Chapter 1 Introduction to Python
Python is an extremely powerful open-source programming language. It is considered a “high-level”, “general purpose” language in that offers strong abstractions on computer instructions (and in fact often reads like badly-punctuated English), and can be used effectively for a wide variety of purposes. Python is one of the most popular programming languages in the world, and very approachable for beginners and experts alike. Python will be the primary programming language for this course.
1.1 Programming with Python
Python is a high-level, general-purpose programming language that can be used to declare complex instructions for computers (e.g., for working with information and data). It is an open-source programming language, which means that it is free and continually improved upon by the Python community.
- Fun Fact: Python is named after British comedy troupe “Monty Python”, because it seemed like a good idea at the time.
So far you’ve leveraged formal language to give instructions to your computers, such as by writing syntactically-precise instructions at the command line. Programming in Python will work in a similar manner: you will write instructions using Python’s special language and syntax, which the computer will interpret as instructions for how to work with data.
Indeed, Python is an interpreted language, in that the computer (specifically the Python Interpreter) translates the high-level language into machine language on the fly at the time you run it (“at runtime”). The interpreter will read and execute one line of code at a time, executing that line before it even begins to consider the next. This is in contrast with compiled languages (like C or Java) that has the computer do the translation in one pass, and then only execute the program after the whole thing is converted to machine language.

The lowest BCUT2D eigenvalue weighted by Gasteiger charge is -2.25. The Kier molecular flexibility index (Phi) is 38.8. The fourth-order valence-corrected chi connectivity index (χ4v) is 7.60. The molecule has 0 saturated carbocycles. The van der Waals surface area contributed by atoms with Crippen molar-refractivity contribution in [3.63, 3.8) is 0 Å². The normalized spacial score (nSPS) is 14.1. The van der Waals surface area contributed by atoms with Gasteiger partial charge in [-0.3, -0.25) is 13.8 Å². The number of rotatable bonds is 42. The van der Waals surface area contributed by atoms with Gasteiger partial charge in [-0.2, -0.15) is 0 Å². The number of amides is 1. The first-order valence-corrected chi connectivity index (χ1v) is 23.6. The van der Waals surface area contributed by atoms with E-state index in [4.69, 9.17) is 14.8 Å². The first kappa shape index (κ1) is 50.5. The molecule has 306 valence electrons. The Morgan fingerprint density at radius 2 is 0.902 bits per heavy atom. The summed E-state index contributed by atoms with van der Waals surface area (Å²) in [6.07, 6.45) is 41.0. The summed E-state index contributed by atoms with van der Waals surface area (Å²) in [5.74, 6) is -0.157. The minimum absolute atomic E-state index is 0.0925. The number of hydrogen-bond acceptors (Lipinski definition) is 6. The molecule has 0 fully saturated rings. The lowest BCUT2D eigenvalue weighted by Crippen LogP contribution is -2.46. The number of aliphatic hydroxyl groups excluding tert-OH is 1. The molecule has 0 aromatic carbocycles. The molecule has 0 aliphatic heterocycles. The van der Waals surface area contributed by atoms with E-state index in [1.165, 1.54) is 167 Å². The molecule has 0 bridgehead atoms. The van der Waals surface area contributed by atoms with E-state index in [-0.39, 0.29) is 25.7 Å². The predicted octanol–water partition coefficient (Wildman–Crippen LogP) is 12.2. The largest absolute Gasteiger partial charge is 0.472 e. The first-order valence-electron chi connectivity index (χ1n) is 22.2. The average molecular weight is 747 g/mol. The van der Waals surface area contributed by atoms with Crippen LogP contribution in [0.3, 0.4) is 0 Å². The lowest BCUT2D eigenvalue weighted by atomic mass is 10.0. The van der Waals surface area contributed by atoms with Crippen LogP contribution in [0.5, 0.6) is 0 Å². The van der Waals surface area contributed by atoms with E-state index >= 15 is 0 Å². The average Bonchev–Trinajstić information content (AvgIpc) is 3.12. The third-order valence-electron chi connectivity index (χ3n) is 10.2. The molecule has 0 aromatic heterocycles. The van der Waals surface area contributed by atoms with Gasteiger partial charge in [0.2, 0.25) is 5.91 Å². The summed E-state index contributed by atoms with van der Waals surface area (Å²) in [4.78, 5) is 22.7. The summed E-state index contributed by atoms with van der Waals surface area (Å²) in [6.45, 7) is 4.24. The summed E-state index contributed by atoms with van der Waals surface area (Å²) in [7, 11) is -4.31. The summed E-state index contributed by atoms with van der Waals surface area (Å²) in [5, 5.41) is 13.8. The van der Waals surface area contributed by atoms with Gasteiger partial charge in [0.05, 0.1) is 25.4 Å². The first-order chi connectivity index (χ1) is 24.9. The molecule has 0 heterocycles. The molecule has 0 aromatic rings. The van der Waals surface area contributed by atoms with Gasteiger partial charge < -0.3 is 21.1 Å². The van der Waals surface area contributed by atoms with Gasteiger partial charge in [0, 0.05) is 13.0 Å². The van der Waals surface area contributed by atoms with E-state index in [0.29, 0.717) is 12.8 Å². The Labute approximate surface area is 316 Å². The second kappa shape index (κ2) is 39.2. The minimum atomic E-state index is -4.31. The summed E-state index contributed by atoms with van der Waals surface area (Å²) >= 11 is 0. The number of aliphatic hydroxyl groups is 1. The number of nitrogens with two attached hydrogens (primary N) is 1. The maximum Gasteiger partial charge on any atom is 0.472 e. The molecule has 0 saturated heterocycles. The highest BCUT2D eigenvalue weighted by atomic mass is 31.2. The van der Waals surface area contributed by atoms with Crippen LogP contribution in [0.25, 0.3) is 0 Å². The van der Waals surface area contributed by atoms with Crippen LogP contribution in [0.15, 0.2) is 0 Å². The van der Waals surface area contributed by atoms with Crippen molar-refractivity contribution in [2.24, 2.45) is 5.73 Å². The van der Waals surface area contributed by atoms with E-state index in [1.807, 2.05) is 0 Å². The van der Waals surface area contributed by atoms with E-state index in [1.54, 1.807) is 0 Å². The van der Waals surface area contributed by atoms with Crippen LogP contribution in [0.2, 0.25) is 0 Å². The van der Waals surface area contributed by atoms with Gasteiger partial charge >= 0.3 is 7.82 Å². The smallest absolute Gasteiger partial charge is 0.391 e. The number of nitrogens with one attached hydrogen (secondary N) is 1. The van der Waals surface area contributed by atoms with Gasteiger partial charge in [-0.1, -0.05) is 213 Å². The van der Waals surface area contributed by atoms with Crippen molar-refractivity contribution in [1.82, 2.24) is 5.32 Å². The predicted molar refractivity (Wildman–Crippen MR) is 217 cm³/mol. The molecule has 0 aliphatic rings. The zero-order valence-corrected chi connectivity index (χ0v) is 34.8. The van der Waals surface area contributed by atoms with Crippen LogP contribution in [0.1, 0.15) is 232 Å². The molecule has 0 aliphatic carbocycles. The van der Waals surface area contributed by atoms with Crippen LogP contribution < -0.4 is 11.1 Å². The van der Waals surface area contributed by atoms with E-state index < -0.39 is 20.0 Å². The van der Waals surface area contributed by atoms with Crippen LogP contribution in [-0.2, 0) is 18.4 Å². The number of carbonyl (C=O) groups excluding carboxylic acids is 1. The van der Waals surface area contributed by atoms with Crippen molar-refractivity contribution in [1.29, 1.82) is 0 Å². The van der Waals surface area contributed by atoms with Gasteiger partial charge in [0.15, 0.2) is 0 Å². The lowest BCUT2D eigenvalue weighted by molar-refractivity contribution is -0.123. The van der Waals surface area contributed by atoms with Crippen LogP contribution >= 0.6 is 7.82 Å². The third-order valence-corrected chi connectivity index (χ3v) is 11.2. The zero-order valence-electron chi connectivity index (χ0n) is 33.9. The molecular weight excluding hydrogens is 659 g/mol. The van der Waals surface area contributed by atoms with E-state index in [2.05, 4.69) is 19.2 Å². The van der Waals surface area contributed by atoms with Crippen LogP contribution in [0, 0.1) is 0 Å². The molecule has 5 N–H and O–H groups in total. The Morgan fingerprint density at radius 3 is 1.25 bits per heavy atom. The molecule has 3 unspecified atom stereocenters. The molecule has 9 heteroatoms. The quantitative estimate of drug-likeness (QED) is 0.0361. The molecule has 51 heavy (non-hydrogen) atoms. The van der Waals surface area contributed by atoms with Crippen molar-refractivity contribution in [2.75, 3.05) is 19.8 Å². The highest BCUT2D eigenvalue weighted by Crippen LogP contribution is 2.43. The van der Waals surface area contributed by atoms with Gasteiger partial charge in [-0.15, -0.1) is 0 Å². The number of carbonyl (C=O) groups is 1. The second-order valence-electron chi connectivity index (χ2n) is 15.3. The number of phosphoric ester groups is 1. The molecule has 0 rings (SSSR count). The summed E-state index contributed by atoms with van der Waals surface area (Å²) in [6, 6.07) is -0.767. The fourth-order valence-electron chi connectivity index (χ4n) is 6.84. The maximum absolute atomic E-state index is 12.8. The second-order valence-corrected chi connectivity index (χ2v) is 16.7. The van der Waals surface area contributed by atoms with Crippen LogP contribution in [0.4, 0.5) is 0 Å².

- This means that Python is technically a little slower to execute commands than C or Java because it needs to both translate and execute at once, but not enough that we’ll notice.
While it’s possible to execute Python instructions one at a time, it’s much more common to write down all of the instruction in a single script so that the computer can execute them all at once. Python scripts are saved as files with the
.py extension, You can author Python scripts in any text editor (such as VS Code), but we’ll also write and run Python code in an interactive web application called Jupyter.
Python was first published by Dutch programmer Guido Van Rossum in 1991. Although the language is open-source (and so can be contributed to by anyone), Van Rossum still retains a lot of influence over where the language goes, and is known as Python’s “Benevolent Dictator for Life”.